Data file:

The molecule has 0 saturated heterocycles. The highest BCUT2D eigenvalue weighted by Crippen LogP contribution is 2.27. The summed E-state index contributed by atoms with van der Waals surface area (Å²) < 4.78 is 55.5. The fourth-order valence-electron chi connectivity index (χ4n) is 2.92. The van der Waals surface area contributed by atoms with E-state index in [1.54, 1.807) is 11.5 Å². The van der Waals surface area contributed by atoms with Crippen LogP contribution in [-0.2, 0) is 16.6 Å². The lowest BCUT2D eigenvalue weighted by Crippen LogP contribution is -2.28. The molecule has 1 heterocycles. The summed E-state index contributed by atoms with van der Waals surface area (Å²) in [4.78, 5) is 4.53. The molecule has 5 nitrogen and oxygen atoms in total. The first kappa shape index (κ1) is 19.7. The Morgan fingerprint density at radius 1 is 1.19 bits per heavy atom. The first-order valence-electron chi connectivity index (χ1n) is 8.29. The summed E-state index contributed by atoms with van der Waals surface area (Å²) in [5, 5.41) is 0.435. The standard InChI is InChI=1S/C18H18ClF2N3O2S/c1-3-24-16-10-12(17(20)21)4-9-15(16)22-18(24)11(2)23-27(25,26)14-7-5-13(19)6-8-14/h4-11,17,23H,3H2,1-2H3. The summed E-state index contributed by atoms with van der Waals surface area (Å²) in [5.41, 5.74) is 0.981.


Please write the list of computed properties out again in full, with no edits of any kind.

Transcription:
The molecule has 0 saturated heterocycles. The highest BCUT2D eigenvalue weighted by Crippen LogP contribution is 2.27. The summed E-state index contributed by atoms with van der Waals surface area (Å²) < 4.78 is 55.5. The fourth-order valence-electron chi connectivity index (χ4n) is 2.92. The van der Waals surface area contributed by atoms with E-state index in [1.54, 1.807) is 11.5 Å². The van der Waals surface area contributed by atoms with Crippen LogP contribution in [-0.2, 0) is 16.6 Å². The lowest BCUT2D eigenvalue weighted by Crippen LogP contribution is -2.28. The molecule has 1 heterocycles. The summed E-state index contributed by atoms with van der Waals surface area (Å²) in [4.78, 5) is 4.53. The molecule has 5 nitrogen and oxygen atoms in total. The first kappa shape index (κ1) is 19.7. The Morgan fingerprint density at radius 1 is 1.19 bits per heavy atom. The first-order valence-electron chi connectivity index (χ1n) is 8.29. The summed E-state index contributed by atoms with van der Waals surface area (Å²) in [5, 5.41) is 0.435. The standard InChI is InChI=1S/C18H18ClF2N3O2S/c1-3-24-16-10-12(17(20)21)4-9-15(16)22-18(24)11(2)23-27(25,26)14-7-5-13(19)6-8-14/h4-11,17,23H,3H2,1-2H3. The summed E-state index contributed by atoms with van der Waals surface area (Å²) in [5.41, 5.74) is 0.981.